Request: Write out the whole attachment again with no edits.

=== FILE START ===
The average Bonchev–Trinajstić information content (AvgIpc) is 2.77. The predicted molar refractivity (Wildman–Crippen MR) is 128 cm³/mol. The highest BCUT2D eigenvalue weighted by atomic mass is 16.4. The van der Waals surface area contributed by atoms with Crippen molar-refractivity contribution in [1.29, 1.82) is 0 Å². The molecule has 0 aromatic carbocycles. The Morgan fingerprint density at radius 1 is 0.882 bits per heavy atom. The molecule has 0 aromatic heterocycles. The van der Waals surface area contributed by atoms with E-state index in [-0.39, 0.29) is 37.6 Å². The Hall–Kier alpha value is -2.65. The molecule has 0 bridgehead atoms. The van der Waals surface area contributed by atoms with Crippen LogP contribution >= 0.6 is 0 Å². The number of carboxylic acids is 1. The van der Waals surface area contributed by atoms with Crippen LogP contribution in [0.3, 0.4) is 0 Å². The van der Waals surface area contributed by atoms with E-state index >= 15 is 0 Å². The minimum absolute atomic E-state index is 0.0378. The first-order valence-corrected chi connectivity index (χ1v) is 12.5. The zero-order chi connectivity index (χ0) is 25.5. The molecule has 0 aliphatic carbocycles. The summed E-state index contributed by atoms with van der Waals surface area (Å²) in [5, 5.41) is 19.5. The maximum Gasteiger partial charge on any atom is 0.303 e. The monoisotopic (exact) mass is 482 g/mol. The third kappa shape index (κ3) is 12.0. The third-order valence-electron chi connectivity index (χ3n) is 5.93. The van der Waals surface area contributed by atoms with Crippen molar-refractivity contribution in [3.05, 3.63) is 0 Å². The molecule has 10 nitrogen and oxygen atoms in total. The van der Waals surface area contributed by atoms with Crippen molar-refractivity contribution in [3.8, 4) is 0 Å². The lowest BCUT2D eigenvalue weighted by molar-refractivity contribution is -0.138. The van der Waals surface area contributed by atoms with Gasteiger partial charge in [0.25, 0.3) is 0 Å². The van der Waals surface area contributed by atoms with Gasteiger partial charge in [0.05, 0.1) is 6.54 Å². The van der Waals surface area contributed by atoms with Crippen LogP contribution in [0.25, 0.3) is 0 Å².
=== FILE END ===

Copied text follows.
The average Bonchev–Trinajstić information content (AvgIpc) is 2.77. The predicted molar refractivity (Wildman–Crippen MR) is 128 cm³/mol. The highest BCUT2D eigenvalue weighted by atomic mass is 16.4. The van der Waals surface area contributed by atoms with Crippen molar-refractivity contribution in [1.29, 1.82) is 0 Å². The molecule has 0 aromatic carbocycles. The Morgan fingerprint density at radius 1 is 0.882 bits per heavy atom. The molecule has 0 aromatic heterocycles. The van der Waals surface area contributed by atoms with E-state index in [-0.39, 0.29) is 37.6 Å². The Hall–Kier alpha value is -2.65. The molecule has 0 bridgehead atoms. The van der Waals surface area contributed by atoms with Crippen LogP contribution >= 0.6 is 0 Å². The number of carboxylic acids is 1. The van der Waals surface area contributed by atoms with Crippen LogP contribution in [0.3, 0.4) is 0 Å². The van der Waals surface area contributed by atoms with E-state index >= 15 is 0 Å². The minimum absolute atomic E-state index is 0.0378. The first-order valence-corrected chi connectivity index (χ1v) is 12.5. The zero-order chi connectivity index (χ0) is 25.5. The molecule has 0 aliphatic carbocycles. The summed E-state index contributed by atoms with van der Waals surface area (Å²) in [5, 5.41) is 19.5. The maximum Gasteiger partial charge on any atom is 0.303 e. The monoisotopic (exact) mass is 482 g/mol. The third kappa shape index (κ3) is 12.0. The third-order valence-electron chi connectivity index (χ3n) is 5.93. The van der Waals surface area contributed by atoms with Crippen molar-refractivity contribution in [3.05, 3.63) is 0 Å². The molecule has 10 nitrogen and oxygen atoms in total. The van der Waals surface area contributed by atoms with Crippen molar-refractivity contribution in [3.8, 4) is 0 Å². The lowest BCUT2D eigenvalue weighted by molar-refractivity contribution is -0.138. The van der Waals surface area contributed by atoms with Gasteiger partial charge in [0.25, 0.3) is 0 Å². The van der Waals surface area contributed by atoms with Gasteiger partial charge in [0.05, 0.1) is 6.54 Å². The van der Waals surface area contributed by atoms with Crippen LogP contribution in [0.25, 0.3) is 0 Å².